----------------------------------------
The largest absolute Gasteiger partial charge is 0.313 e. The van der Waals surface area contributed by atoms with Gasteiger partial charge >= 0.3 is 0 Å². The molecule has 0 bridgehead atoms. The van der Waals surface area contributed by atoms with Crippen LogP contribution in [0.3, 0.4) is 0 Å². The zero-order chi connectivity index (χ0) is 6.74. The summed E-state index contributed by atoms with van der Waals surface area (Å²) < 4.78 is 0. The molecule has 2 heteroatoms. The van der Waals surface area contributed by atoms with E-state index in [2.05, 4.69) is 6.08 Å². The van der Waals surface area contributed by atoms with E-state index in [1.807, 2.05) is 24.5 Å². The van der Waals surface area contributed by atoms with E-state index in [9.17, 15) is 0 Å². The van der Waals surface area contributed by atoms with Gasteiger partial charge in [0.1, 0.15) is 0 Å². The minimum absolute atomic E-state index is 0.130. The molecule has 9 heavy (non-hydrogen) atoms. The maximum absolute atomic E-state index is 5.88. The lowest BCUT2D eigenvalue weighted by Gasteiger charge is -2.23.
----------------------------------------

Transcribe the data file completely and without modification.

The largest absolute Gasteiger partial charge is 0.313 e. The van der Waals surface area contributed by atoms with Gasteiger partial charge >= 0.3 is 0 Å². The molecule has 0 bridgehead atoms. The van der Waals surface area contributed by atoms with Crippen LogP contribution in [0.3, 0.4) is 0 Å². The zero-order chi connectivity index (χ0) is 6.74. The summed E-state index contributed by atoms with van der Waals surface area (Å²) < 4.78 is 0. The molecule has 2 heteroatoms. The van der Waals surface area contributed by atoms with E-state index in [2.05, 4.69) is 6.08 Å². The van der Waals surface area contributed by atoms with E-state index in [1.807, 2.05) is 24.5 Å². The van der Waals surface area contributed by atoms with E-state index in [9.17, 15) is 0 Å². The van der Waals surface area contributed by atoms with Gasteiger partial charge in [0.1, 0.15) is 0 Å². The minimum absolute atomic E-state index is 0.130. The molecule has 9 heavy (non-hydrogen) atoms. The maximum absolute atomic E-state index is 5.88. The lowest BCUT2D eigenvalue weighted by Gasteiger charge is -2.23.